Campaigners for tougher GMC language checks believe the changes could help prevent a repeat of errors that saw German locum Daniel Ubani kill a patient on his first UK shift in 2008.
Changes proposed by the DH would allow the GMC to test the language skills of EU doctors on its register before issuing them with a licence to practise. A consultation on the plans opened on 7 September and closes on 2 December.
The BMA said it is right to ‘consider enhancing the GMC’s powers to ensure doctors working in the UK can speak English well enough before they treat patients’.
The government said that there are around 5,000 applications each year from European doctors to register with the GMC.
Since April, responsible officers have had to ensure that doctors have sufficient English language skills. Doctors unable to prove their fluency in English are now barred from joining a single national performers list.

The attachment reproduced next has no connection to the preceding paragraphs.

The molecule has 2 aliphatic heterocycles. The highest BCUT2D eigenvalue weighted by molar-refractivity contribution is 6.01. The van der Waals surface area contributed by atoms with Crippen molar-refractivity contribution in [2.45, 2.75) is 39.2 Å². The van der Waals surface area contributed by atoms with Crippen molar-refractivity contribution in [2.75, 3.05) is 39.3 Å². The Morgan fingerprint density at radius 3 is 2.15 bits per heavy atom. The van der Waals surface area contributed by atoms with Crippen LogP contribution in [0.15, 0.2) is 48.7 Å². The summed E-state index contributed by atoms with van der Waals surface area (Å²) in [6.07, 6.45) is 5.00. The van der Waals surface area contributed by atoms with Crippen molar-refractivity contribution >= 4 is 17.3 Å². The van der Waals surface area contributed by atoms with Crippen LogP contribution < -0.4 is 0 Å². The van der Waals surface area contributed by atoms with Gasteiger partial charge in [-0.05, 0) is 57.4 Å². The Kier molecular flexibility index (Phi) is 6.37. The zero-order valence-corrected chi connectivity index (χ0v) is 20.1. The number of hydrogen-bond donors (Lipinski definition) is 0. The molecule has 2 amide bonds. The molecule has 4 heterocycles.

The consultation reads: ‘The GMC has provided the DH with figures which show that in 2012 there were ten fitness to practise cases concluded by the GMC, which involved concerns about the language skills of doctors from within the European Economic Area (EEA).
‘In addition, a survey of responsible officers by the England Revalidation Support Team in 2011, which covered just over half of all doctors, indicated that there were 66 cases where responsible officers have dealt with linguistic concerns about a doctor.’
West Midlands GP Dr Stuart Gray and his brother Rory have campaigned for tighter checks on overseas doctors since their father David was killed by an overdose of diamorphine administered by Dr Ubani in 2008.
A BMA spokesman said: ‘It is vital for clinical safety that doctors working in the UK have the appropriate English language skills to communicate effectively with colleagues and their patients.
‘The BMA believes that it is right that we consider enhancing the GMC's powers to ensure doctors working in the UK can speak English well enough before they treat patients.’
EU leaders reached a provisional agreement in June that could allow member states’ regulators to test doctors’ language skills. The draft deal could see an alert system set up, obliging EU states to warn other countries within three days if a health professional commits a crime or faces disciplinary procedures.